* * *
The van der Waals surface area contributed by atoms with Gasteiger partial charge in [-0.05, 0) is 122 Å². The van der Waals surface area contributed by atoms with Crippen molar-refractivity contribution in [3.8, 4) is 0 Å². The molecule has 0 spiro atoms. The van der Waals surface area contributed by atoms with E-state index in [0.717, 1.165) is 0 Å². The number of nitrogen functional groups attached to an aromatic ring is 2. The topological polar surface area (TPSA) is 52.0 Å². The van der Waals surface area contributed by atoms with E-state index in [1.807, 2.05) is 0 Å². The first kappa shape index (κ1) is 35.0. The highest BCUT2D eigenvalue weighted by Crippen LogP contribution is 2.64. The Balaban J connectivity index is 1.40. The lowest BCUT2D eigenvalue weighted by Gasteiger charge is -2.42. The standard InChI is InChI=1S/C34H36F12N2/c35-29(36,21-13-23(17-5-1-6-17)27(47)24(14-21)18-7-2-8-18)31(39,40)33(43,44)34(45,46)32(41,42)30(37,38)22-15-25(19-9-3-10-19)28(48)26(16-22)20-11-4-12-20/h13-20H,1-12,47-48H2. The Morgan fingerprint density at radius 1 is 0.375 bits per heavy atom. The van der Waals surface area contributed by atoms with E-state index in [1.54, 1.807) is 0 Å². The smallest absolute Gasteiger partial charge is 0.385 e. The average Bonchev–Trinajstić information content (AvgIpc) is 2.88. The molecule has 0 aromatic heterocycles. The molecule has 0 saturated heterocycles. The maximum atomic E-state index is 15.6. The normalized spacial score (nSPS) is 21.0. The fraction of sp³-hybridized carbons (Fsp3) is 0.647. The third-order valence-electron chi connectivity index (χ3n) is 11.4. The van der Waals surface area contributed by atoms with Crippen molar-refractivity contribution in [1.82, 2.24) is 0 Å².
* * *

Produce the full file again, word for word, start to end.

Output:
The van der Waals surface area contributed by atoms with Gasteiger partial charge in [-0.05, 0) is 122 Å². The van der Waals surface area contributed by atoms with Crippen molar-refractivity contribution in [3.8, 4) is 0 Å². The molecule has 0 spiro atoms. The van der Waals surface area contributed by atoms with E-state index in [0.717, 1.165) is 0 Å². The number of nitrogen functional groups attached to an aromatic ring is 2. The topological polar surface area (TPSA) is 52.0 Å². The van der Waals surface area contributed by atoms with E-state index in [1.807, 2.05) is 0 Å². The first kappa shape index (κ1) is 35.0. The highest BCUT2D eigenvalue weighted by Crippen LogP contribution is 2.64. The Balaban J connectivity index is 1.40. The lowest BCUT2D eigenvalue weighted by Gasteiger charge is -2.42. The standard InChI is InChI=1S/C34H36F12N2/c35-29(36,21-13-23(17-5-1-6-17)27(47)24(14-21)18-7-2-8-18)31(39,40)33(43,44)34(45,46)32(41,42)30(37,38)22-15-25(19-9-3-10-19)28(48)26(16-22)20-11-4-12-20/h13-20H,1-12,47-48H2. The Morgan fingerprint density at radius 1 is 0.375 bits per heavy atom. The van der Waals surface area contributed by atoms with E-state index in [1.54, 1.807) is 0 Å². The smallest absolute Gasteiger partial charge is 0.385 e. The average Bonchev–Trinajstić information content (AvgIpc) is 2.88. The molecule has 0 aromatic heterocycles. The molecule has 0 saturated heterocycles. The maximum atomic E-state index is 15.6. The normalized spacial score (nSPS) is 21.0. The fraction of sp³-hybridized carbons (Fsp3) is 0.647. The third-order valence-electron chi connectivity index (χ3n) is 11.4. The van der Waals surface area contributed by atoms with Crippen molar-refractivity contribution in [1.82, 2.24) is 0 Å².